Wise Iteration

March 31, 2008

A you move ahead, keep in mind the following:
* Never confuse the map with the journey – The project plan is only an outline (and a guess at that), so you should believe the team’s results and not the plans. Remember, it is the achievement of the objectives that is important, not the production of artifacts or the completion of activities. Be careful not to confuse the ends (objectives) with the means (artifacts and activities).
* Adopt the attitude that continuous planning is a good thing – In every iteration, expect your plans to change (albeit in small ways if your planning is effective). Don’t fall into the trap of thinking that the plan is infallible.
* Mature your process alongside your team – Tune the working practices alongside the plans, adapt your team’s skills as necessary to improve over time.
* Be prepared to cut your losses – Canceling bad projects early is success because you save time, money and resources that can be applied to better opportunities.
* Be honest – Without objectivity and honesty, the project team is set up for failure, even if developing iteratively.Source: “Managing Iterative Software Development Projects”, Kurt Bittner, Ian Spence, Addisson Wesley.

Transitioning from a traditional approach to iterative software development is more a change of mind than a schedule adjustment. So try to be honest… or at least as honest as you can be ;o)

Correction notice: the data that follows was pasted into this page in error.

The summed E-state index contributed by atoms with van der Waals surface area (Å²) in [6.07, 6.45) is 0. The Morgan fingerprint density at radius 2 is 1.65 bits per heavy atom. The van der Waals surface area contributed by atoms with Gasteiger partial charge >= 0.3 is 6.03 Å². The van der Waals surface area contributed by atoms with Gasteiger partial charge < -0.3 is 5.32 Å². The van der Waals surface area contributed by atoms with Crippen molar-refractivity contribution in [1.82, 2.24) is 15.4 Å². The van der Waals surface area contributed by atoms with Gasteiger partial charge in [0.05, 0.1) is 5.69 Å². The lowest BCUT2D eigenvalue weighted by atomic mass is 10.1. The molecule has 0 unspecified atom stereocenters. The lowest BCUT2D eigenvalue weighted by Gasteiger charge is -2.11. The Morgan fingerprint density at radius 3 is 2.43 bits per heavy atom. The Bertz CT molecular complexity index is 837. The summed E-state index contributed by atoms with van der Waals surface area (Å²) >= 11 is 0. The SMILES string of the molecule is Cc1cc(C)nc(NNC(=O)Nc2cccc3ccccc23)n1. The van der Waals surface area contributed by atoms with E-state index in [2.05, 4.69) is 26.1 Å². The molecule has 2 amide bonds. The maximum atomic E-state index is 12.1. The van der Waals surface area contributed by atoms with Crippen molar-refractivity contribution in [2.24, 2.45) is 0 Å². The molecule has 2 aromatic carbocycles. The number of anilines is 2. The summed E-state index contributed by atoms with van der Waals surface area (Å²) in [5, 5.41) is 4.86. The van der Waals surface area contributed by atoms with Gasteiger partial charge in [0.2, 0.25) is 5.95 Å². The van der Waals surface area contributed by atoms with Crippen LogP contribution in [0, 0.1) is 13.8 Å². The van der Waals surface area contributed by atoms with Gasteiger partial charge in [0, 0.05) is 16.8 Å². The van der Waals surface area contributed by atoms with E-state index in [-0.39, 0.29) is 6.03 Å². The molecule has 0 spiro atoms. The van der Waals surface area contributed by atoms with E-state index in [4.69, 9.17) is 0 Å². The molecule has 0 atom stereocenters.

The Three Rules of Test Driven Development

March 6, 2008

Over the years I have come to describe Test Driven Development in terms of three simple rules. They are:
1. You are not allowed to write any production code unless it is to make a failing unit test pass.
2. You are not allowed to write any more of a unit test than is sufficient to fail; and compilation failures are failures.
3. You are not allowed to write any more production code than is sufficient to pass the one failing unit test.You must begin by writing a unit test for the functionality that you intend to write. But by rule 2, you can’t write very much of that unit test. As soon as the unit test code fails to compile, or fails an assertion, you must stop and write production code. But by rule 3 you can only write the production code that makes the test compile or pass, and no more.

If you think about this you will realize that you simply cannot write very much code at all without compiling and executing something. Indeed, this is really the point. In everything we do, whether writing tests, writing production code, or refactoring, we keep the system executing at all times. The time between running tests is on the order of seconds, or minutes. Even 10 minutes is too long.

Robert Martin


Besides these rules and independently of an agile approach, I always like as a developer being able to verify quickly my code, because it makes much more easier to find all the errors I do ;o)

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